Dr Kathy Davidson never thought she would see stem cell therapy come to fruition in her lifetime.
But after spending the last eighteen months working on an intensive research project to discover the cause of age-related macular degeneration, she is hopeful that stem cell technology will soon be delivering astounding results.
“Stem cell therapy as a concept is complicated and the research around it in humans is still quite young,” Kathy says. “As a scientist, I was amazed to see the recent application of human stem cells in clinical trials for macular degeneration. Our research does not involve transplanting cells, but rather uses stem cells to carefully study this disease—both approaches rely on stem cell technology to tackle the problem of macular degeneration. I’m very excited to be working on this project.”
In 2012, scientists from Britain and Japan won the Nobel Prize for Medicine for the discovery that adult cells can be transformed back into embryo-like stem cells.
Kathy, who is based at the Centre for Eye Research Australia, is now applying this cutting-edge technology to help unlock the secrets of eye disease, and in particular the mysteries of age-related macular degeneration.
“Essentially, we take a skin biopsy from a patient with eye disease, turn this back into stem cells, and then create new eye cells from the stem cells. We are then able to compare diseased eye cells with healthy ones to see where the diseased cells start to go wrong,” she says.
“In the case of age-related macular degeneration, we need to understand what is happening before the retinal cells die. If we can discover why these cells begin to degenerate, we can find ways to block the process, which is an important step towards developing therapies for the disease.”
Age-related macular degeneration affects the central vision, reducing a person’s ability to see detailed objects clearly and perform everyday tasks such as reading and driving. Some forms of the disease advance slowly, while others progress faster and can lead to a sudden loss of vision. At present, there is no cure for the disease, although some treatments are available for what is known as ‘wet AMD’.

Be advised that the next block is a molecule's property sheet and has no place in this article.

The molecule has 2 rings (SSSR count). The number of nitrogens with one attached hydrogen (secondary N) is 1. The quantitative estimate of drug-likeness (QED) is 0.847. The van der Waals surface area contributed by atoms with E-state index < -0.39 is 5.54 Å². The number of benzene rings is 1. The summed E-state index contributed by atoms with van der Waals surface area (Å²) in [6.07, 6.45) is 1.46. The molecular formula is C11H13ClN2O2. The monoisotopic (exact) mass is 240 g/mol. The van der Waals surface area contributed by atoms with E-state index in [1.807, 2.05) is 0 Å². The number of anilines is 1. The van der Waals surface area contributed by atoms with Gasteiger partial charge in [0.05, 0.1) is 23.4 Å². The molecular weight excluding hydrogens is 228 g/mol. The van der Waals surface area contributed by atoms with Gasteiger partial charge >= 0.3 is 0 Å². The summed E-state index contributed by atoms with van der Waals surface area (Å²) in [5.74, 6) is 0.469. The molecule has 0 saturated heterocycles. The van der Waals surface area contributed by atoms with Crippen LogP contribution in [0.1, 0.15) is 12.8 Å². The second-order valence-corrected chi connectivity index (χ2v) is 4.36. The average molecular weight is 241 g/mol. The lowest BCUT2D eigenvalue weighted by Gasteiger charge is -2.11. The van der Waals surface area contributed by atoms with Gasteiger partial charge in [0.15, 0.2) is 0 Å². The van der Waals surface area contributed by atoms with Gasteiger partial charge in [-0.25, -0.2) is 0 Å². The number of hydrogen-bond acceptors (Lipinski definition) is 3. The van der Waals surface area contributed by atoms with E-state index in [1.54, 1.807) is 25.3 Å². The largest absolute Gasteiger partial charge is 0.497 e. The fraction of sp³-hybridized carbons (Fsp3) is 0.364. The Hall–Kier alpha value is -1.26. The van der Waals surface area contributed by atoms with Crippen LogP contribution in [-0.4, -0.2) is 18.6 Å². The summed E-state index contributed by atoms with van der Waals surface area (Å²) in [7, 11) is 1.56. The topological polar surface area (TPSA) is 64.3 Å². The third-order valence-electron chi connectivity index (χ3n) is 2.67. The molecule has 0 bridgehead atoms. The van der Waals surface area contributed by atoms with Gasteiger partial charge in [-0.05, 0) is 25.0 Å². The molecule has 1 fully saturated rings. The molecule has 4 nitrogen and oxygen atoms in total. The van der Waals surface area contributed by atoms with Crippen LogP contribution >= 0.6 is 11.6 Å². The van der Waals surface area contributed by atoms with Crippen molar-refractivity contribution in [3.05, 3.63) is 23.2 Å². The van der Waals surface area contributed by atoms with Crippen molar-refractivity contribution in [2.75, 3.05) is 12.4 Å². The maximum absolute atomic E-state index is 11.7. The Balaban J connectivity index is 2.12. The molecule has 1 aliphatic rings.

According to Kathy, age-related macular degeneration is one of the common causes of vision loss in the developed world and currently affects around 1 in 7 Australians over the age of 50.
“With an ageing population in Australia and other developed nations, there is potential for many more millions of people to suffer from this disease,” she says. “This is why it is critical to pursue this research now.”
Although human stem cell applications are still in the early stages, Kathy says that she is pleased to see the science being applied in a positive way.
“By working alongside clinicians and other scientists, I’m really challenged to focus on the best applications that are needed now; to be more outcome-driven rather than exploratory.
“Age-related macular degeneration is a complex disease. We know there is a hereditary component which increases the risk of the disease, but no one has established which genes are involved and how they impact retinal cells. If we do happen to find a defect in a retinal cell from a person with the disease, then we can probably find ways to correct this.”
Kathy hopes to fast-track her research with the organisation’s new resident ‘robot’—a powerful machine that can keep thousands of stem cells alive at once. This will enable Kathy and her colleagues to study the differences between cells on a grand scale.
“We don’t know where the results might lead us, but I’m optimistic that at the rate stem cell research is progressing, we will be able to develop therapies, and hopefully cures, for eye diseases such as age-related macular degeneration in the near future.”
“It’s a great opportunity to be involved in research that could be the next big scientific discovery.”
- Download Kathy’s story in PDF here
- Photo credit: Les O’Rourke